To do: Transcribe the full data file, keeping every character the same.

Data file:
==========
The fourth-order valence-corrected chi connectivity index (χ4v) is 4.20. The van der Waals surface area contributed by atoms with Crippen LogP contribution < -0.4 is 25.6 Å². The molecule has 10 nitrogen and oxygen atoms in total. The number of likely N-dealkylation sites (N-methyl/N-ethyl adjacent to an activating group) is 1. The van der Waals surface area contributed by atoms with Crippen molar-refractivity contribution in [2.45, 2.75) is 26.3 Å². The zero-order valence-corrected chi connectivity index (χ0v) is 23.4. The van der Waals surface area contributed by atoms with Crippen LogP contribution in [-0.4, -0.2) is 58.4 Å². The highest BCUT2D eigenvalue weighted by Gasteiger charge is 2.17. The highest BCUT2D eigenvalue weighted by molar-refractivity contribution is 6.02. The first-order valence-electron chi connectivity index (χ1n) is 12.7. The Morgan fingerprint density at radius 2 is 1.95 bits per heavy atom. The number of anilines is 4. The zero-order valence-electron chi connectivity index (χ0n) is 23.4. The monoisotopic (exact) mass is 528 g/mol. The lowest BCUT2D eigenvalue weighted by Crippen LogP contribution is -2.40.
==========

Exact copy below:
The fourth-order valence-corrected chi connectivity index (χ4v) is 4.20. The van der Waals surface area contributed by atoms with Crippen LogP contribution < -0.4 is 25.6 Å². The molecule has 10 nitrogen and oxygen atoms in total. The number of likely N-dealkylation sites (N-methyl/N-ethyl adjacent to an activating group) is 1. The van der Waals surface area contributed by atoms with Crippen molar-refractivity contribution in [2.45, 2.75) is 26.3 Å². The zero-order valence-corrected chi connectivity index (χ0v) is 23.4. The van der Waals surface area contributed by atoms with Crippen LogP contribution in [-0.4, -0.2) is 58.4 Å². The highest BCUT2D eigenvalue weighted by Gasteiger charge is 2.17. The highest BCUT2D eigenvalue weighted by molar-refractivity contribution is 6.02. The first-order valence-electron chi connectivity index (χ1n) is 12.7. The Morgan fingerprint density at radius 2 is 1.95 bits per heavy atom. The number of anilines is 4. The zero-order valence-electron chi connectivity index (χ0n) is 23.4. The monoisotopic (exact) mass is 528 g/mol. The lowest BCUT2D eigenvalue weighted by Crippen LogP contribution is -2.40.